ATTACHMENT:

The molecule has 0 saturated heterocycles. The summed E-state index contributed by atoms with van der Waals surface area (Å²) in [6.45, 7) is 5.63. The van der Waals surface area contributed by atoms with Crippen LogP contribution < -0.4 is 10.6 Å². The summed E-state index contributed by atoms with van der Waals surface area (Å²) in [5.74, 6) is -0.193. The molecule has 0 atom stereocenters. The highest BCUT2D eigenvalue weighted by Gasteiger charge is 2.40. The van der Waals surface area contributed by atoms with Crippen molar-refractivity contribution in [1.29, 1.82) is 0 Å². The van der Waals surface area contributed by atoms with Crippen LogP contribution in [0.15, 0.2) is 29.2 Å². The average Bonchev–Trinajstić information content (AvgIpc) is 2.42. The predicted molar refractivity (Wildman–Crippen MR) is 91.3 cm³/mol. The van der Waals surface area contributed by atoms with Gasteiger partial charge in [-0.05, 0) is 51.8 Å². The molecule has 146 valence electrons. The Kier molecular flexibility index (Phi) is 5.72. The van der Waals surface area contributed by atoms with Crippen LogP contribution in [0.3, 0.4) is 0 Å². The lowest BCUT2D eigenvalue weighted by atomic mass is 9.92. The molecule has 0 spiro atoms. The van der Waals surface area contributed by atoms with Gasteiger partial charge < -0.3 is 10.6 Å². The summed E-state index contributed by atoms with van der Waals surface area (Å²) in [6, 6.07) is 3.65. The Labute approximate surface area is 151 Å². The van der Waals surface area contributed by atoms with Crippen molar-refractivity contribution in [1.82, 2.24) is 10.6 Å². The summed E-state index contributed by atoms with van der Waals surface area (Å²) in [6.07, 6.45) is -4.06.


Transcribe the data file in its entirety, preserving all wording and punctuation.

The molecule has 0 saturated heterocycles. The summed E-state index contributed by atoms with van der Waals surface area (Å²) in [6.45, 7) is 5.63. The van der Waals surface area contributed by atoms with Crippen LogP contribution < -0.4 is 10.6 Å². The summed E-state index contributed by atoms with van der Waals surface area (Å²) in [5.74, 6) is -0.193. The molecule has 0 atom stereocenters. The highest BCUT2D eigenvalue weighted by Gasteiger charge is 2.40. The van der Waals surface area contributed by atoms with Crippen molar-refractivity contribution in [1.29, 1.82) is 0 Å². The van der Waals surface area contributed by atoms with Crippen LogP contribution in [0.15, 0.2) is 29.2 Å². The average Bonchev–Trinajstić information content (AvgIpc) is 2.42. The predicted molar refractivity (Wildman–Crippen MR) is 91.3 cm³/mol. The van der Waals surface area contributed by atoms with Gasteiger partial charge in [-0.05, 0) is 51.8 Å². The molecule has 146 valence electrons. The Kier molecular flexibility index (Phi) is 5.72. The van der Waals surface area contributed by atoms with Crippen LogP contribution in [0.3, 0.4) is 0 Å². The lowest BCUT2D eigenvalue weighted by atomic mass is 9.92. The molecule has 0 spiro atoms. The van der Waals surface area contributed by atoms with Gasteiger partial charge < -0.3 is 10.6 Å². The summed E-state index contributed by atoms with van der Waals surface area (Å²) in [6, 6.07) is 3.65. The Labute approximate surface area is 151 Å². The van der Waals surface area contributed by atoms with Crippen molar-refractivity contribution in [1.82, 2.24) is 10.6 Å². The summed E-state index contributed by atoms with van der Waals surface area (Å²) in [6.07, 6.45) is -4.06.